What this movie needed was Cinerama. That format blended exotic locale and thrills. The Tanganyika setting and jeeps belting across uneven terrain to capture myriad wildlife provide the two required elements. But the rest of the film struggles to keep up. Here Howard Hawks combines his two most common themes, a group of men stuck … Continue reading “Hatari! (1962) ***”
Sean Connery in an early role as a gangster is not the only reason for watching this brisk British thriller about a London protection racket. Primarily told from the point-of-view of the bad guys, this explores how a ruthless Mr Big (Herbert Lom) builds up a criminal empire. Lom, a bent accountant, brings together the … Continue reading “The Frightened City (1961) ***”
The heist movie – as epitomised by The Asphalt Jungle (1950), The Killing (1958) and Jules Dassin’s Rififi (1955) and Topkapi (1954) – had tended to be a relatively low-budget affair. Top-ranking stars steered clear because complicated plot often got in the way of character development In the highly polished and entertaining Gambit British director Ronald Neame’s riff on the genre involved a narrative shift … Continue reading “Gambit (1966) ****”
Director Blake Edwards was so confident that he could repeat on the big screen the small screen success of Peter Gunn (1958-1961) that the movie was promoted as the first in a series. He couldn’t have been more wrong. Although the private eye genre had been given a fillip by Paul Newman’s shamus Harper (1966) … Continue reading “Gunn (1967) *”
A clever mixture of detail and derring-do, World War Two picture Operation Crossbow (1965) – based on the true story of Allied infiltration of a German rocket factory – was a surprising hit at the British box office. The picture took a risk in keeping star George Peppard hidden from view for the first 28 minutes (top-billed … Continue reading “Operation Crossbow (1965) ****”
Hitchcock had set the standard for the glossy thriller. But the bar was set so high few others reached it. Stanley Donen fitted that category with Charade (1963) with Cary Grant and Audrey Hepburn and now he was back for a second crack but minus either star. And the replacement male lead was less of … Continue reading “Arabesque (1966) ****”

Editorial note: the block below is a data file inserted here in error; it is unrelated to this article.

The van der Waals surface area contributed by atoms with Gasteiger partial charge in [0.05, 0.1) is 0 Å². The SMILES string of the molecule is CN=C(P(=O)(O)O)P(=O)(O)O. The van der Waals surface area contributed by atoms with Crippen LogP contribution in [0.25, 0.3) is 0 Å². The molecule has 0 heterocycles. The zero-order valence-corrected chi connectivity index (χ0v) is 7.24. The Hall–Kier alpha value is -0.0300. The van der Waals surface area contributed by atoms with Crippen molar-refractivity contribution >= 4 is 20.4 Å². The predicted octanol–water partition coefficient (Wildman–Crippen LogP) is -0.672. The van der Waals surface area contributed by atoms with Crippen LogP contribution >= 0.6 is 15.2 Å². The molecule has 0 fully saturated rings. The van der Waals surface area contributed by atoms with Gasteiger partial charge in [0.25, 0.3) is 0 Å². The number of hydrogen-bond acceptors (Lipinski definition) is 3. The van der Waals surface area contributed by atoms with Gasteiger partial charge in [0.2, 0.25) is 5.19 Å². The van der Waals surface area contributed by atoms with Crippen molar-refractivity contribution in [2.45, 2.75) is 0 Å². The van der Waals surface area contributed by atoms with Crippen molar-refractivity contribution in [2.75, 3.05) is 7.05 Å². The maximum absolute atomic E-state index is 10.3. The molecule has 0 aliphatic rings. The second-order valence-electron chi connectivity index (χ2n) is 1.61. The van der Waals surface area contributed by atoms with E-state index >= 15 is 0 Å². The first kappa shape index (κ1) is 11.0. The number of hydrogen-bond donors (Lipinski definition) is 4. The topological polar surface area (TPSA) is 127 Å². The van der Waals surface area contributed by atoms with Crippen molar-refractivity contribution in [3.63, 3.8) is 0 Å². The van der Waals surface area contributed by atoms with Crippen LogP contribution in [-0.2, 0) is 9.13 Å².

A belated entry into the Cold War thriller genre that appeared to have peaked with Dr Strangelove (1964), Fail Safe (1964) and Seven Days in May (1964). The Bedford Incident, filmed in black-and-white with a less-than-stellar cast nonetheless holds its own as an examination of men under pressure, a cat-and-mouse actioner, as well as a … Continue reading “The Bedford Incident (1965) ****”
Christopher Nolan take note – sci-fi works best if the premise (no matter how preposterous) is simple to understand. In this endearing adventure, set in Victorian times, Professor Cavor (Lionel Jeffries) has invented a paste that defies gravity. Thus liberated, a spaceship covered in the stuff, for example, would fly to the Moon. The story … Continue reading “First Men in the Moon (1964) ***”
To round off my week of celebration of The Magnificent Seven, I’ve made a 10-minute video for Youtube (link below). A number of people contacted me to ask why I wrote the book in the first place. As that was quite unusual in itself, I thought i would explain myself. A decade ago as a … Continue reading “How I Came To Write “The Making of The Magnificent Seven””
Tomorrow is the 60th anniversary of the release of the original The Magnificent Seven, and this marks the end of my week-long tribute to the picture and its impact on the American western. Timing was the biggest obstacle standing in the way of the second sequel. This was the year of masterpieces such as The … Continue reading “Guns of The Magnificent Seven (1969) ***”
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